Teacher’s determination to keep minority languages exams

In a timely reminder as the schools strike today, a passionate languages teacher who was part of a successful campaign to keep lesser-taught languages as part of the GCSE and A Level offering has spoken about how vital it is for foreign-born students to be able sit them.

Polish-born Marzena Henry, MFL and EAL teacher, has been teaching at The Bicester School for 15 years. As well as continuingly going the extra mila (mile) for her languages students, she is also the headteacher of the Polish Saturday School in Oxford.

Marzena Henry
Marzena Henry at The Bicester School and headteacher of the Polish Saturday School in Oxford.

Back in 2015, Marzena, along with many other teachers, was dismayed to hear of government plans to drop GCSE and A Level options in lesser-taught languages. These languages included GCSEs in Dutch, Gujarati, Portuguese, Persian and Turkish; and A Levels in Arabic, Bengali, Dutch, Gujarati, Hebrew, Japanese, Greek, Panjabi, Persian, Polish, Portuguese, Urdu and Turkish.

“The government’s reasoning was that these subjects weren’t very popular, but this isn’t true. At that time (2014) 4,498 children took a Polish GCSE for example” [This figure rose to 6,003 entries in 2022].

“I’m very passionate about languages so at this news, myself and other members of the Polish Saturday School in Oxford, as well as the Polish Educational Society in London decided that we’d do everything we can to get in touch with lots of supplementary schools and write a petition and just make sure that it wouldn’t disappear.”Marzena Henry

The petition argued that not only were these language exams still popular, but that the teaching of them wasn’t funded by the public purse. In the majority of cases, as the languages are taught at home and/or in supplementary/after school projects, they are generally community-led and self-funded. This means all the Dept. for Education need provide is the opportunity for young people to have their language skills recognised and accredited through the education system.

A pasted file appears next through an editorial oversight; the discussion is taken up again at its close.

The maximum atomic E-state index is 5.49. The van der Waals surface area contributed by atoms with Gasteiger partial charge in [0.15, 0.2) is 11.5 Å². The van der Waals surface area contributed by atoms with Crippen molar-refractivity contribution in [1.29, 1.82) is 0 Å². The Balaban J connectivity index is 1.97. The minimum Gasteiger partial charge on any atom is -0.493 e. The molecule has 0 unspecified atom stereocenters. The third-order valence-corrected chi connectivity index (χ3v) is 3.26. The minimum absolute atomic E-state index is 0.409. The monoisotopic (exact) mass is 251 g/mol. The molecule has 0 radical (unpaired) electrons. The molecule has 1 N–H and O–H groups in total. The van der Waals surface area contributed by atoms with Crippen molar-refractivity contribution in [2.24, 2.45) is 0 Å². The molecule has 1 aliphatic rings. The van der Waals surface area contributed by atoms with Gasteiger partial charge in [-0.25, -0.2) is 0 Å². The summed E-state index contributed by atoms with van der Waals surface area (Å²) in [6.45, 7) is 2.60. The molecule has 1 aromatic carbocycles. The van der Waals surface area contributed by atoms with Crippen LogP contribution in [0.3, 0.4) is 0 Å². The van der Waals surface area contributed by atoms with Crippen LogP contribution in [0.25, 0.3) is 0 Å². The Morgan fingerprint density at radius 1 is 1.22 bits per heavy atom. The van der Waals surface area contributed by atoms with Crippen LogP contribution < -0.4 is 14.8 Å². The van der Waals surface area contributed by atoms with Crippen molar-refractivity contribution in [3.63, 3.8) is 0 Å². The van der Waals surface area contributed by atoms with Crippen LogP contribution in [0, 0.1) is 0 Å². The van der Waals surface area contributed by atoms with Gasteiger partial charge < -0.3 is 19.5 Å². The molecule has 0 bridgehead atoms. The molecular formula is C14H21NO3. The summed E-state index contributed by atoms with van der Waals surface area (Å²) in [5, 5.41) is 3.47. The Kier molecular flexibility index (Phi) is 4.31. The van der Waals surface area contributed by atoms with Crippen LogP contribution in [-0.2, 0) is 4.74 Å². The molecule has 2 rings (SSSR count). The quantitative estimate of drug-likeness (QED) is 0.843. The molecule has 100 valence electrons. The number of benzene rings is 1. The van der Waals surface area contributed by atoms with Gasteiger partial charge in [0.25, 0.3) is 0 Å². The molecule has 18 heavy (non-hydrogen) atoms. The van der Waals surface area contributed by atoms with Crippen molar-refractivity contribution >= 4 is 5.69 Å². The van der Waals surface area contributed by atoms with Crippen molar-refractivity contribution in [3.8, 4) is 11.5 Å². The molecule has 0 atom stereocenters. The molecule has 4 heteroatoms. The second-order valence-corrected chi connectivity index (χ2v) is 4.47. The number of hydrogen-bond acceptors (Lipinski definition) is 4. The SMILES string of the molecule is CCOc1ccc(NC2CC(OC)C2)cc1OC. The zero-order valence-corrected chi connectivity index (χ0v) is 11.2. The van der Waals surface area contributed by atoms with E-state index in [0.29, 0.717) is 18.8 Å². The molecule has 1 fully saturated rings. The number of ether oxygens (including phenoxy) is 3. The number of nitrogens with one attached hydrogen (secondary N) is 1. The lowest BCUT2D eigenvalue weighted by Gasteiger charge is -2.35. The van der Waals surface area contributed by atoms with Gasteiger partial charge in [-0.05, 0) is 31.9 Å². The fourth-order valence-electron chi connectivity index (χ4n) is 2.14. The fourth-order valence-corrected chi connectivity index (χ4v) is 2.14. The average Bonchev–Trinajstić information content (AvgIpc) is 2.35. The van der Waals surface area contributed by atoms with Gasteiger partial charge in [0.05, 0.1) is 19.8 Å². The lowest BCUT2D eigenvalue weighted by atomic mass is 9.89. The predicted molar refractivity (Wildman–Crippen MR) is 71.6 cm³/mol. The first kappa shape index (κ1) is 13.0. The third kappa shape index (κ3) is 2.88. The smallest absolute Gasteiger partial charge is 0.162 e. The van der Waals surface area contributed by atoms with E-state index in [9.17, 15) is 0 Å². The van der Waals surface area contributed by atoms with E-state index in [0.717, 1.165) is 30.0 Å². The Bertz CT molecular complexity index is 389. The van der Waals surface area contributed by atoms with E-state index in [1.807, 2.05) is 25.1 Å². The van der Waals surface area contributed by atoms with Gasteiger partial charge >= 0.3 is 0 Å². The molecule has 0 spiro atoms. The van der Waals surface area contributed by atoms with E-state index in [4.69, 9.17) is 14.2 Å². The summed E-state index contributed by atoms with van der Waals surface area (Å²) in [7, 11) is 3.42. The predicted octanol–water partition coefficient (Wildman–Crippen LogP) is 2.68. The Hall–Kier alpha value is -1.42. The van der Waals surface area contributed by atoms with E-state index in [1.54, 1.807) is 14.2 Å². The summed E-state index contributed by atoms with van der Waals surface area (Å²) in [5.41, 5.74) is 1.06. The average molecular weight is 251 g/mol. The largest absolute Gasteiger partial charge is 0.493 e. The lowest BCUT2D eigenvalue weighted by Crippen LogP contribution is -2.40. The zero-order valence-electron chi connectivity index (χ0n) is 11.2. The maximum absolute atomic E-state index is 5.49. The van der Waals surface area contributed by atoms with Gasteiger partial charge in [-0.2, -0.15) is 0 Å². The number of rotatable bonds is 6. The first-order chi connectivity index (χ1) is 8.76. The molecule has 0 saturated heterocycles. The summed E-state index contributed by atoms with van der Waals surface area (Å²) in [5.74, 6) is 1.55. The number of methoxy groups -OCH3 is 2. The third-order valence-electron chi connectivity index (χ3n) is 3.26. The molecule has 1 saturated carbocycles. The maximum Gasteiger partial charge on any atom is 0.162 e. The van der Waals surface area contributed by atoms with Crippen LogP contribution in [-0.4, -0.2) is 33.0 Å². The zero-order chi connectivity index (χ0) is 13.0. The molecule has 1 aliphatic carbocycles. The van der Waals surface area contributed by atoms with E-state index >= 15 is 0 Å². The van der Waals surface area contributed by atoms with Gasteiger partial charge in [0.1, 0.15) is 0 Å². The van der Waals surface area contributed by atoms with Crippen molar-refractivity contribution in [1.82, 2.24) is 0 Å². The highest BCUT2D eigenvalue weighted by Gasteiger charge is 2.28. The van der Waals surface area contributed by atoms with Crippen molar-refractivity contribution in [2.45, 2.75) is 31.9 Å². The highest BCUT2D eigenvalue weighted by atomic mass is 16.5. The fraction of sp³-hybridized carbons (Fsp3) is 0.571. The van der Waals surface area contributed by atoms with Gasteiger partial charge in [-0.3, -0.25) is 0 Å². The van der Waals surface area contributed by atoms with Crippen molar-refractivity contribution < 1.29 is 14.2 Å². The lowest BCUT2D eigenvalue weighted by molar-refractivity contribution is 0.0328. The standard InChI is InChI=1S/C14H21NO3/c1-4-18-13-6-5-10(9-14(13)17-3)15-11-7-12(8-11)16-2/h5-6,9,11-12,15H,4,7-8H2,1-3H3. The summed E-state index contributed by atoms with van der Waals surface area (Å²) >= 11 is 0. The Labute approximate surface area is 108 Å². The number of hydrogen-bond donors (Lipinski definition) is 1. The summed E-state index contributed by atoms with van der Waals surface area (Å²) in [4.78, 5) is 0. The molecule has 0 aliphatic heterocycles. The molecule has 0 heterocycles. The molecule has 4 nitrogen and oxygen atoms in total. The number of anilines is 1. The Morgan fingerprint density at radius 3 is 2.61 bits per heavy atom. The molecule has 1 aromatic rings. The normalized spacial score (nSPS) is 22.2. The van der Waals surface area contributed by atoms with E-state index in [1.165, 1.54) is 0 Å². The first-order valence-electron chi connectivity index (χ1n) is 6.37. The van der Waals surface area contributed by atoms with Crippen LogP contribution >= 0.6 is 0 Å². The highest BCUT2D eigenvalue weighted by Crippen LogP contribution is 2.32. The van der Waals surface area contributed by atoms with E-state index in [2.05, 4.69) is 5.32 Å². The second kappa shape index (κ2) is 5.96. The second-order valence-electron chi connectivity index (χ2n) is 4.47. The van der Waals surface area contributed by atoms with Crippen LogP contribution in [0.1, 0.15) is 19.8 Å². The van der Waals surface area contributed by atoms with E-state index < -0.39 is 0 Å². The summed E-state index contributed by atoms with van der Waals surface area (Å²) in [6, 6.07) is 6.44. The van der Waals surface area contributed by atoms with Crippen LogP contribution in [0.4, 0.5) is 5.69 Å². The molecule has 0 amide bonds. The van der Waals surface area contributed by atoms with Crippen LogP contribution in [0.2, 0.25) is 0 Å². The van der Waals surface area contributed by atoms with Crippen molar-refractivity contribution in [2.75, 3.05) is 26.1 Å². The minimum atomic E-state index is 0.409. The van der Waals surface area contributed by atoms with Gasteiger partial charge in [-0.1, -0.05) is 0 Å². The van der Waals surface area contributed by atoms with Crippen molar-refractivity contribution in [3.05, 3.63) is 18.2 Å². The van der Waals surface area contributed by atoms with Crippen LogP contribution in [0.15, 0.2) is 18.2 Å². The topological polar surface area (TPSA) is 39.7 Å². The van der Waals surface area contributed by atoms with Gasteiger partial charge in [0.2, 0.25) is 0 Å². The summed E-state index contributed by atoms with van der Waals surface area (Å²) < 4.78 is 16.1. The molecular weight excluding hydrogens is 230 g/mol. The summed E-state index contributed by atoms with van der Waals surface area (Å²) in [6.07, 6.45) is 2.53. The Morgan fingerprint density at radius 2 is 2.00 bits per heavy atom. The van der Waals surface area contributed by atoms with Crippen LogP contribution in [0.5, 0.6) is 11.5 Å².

“I didn’t for one minute think it would win – at the start I thought, well, that’s it, there won’t be any more options of offering languages to minority students. But wow, I couldn’t believe it, we were actually successful!”Marzena Henry

To a school like The Bicester School, which currently has 155 students on its EAL list the importance of this decision can’t be underestimated.

“In terms of children’s self-development and resilience, it’s very important for them to be able to take exams in their own language. While some may be able to speak and understand day-to-day English, they don’t necessarily read or write it well especially if they join us late with very little English. We’ve recently had students from Afghanistan join us for example. It’s much harder I think for them to learn English than our European students.


“So these students may not be able to do very well in standard GCSEs, even with translation support. If they can sit an exam in their own language which they can do well in, not only does it boost their confidence, but if they decide to go back to their own country they have a certificate which may help them to get a job or a place at university.”

Marzena is very keen to praise The Bicester School (“all the staff including subject teachers, SLT, exams officer and pastoral department- the list is long,” she says) for the support it gives both its minority languages students and EAL department. In July 2021 TBS became an accredited Refugee Welcome School in recognition for their work and support.

“Not all the schools allow students to sit exams in their home languages due to additional cost and workload. We have also many talented bilingual teachers here who give up their time to support our students in lessons and help during speaking exams,”Marzena Henry

This academic year, in addition to the usual French and Spanish, The Bicester School is offering GCSEs in Arabic, Chinese, German, Greek, Italian, Polish, Portuguese, Persian and Russian; and A-levels in Italian and Chinese.

The richness of languages currently spoken at the school include Kurdish, Nepali, Tetum, Mandarin, Cantonese, Arabic, Pashto, Persian, Arabic, Bulgarian, Macedonian, Romanian, Polish, German, Russian, Ukrainian, Portuguese, Spanish, French, Lithuanian, Thai, Hungarian, Dutch, Swedish, Italian, Czech, Urdu, French, Spanish, Fijian, Japanese, Korean, Bengali, Malayalam and Greek.

Who is Marzena Henry?

Marzena Henry joined the MFL department first in 2008, then worked in other departments in school and re-joined again in 2015. Marzena studied French and Spanish at the Jagiellonian University in Krakow, completing her MA degree in French linguistics in 1996. As well as teaching languages at TBS Marzena is also supporting students for whom English is an additional language and is an accredited examiner for English as a second language CIE.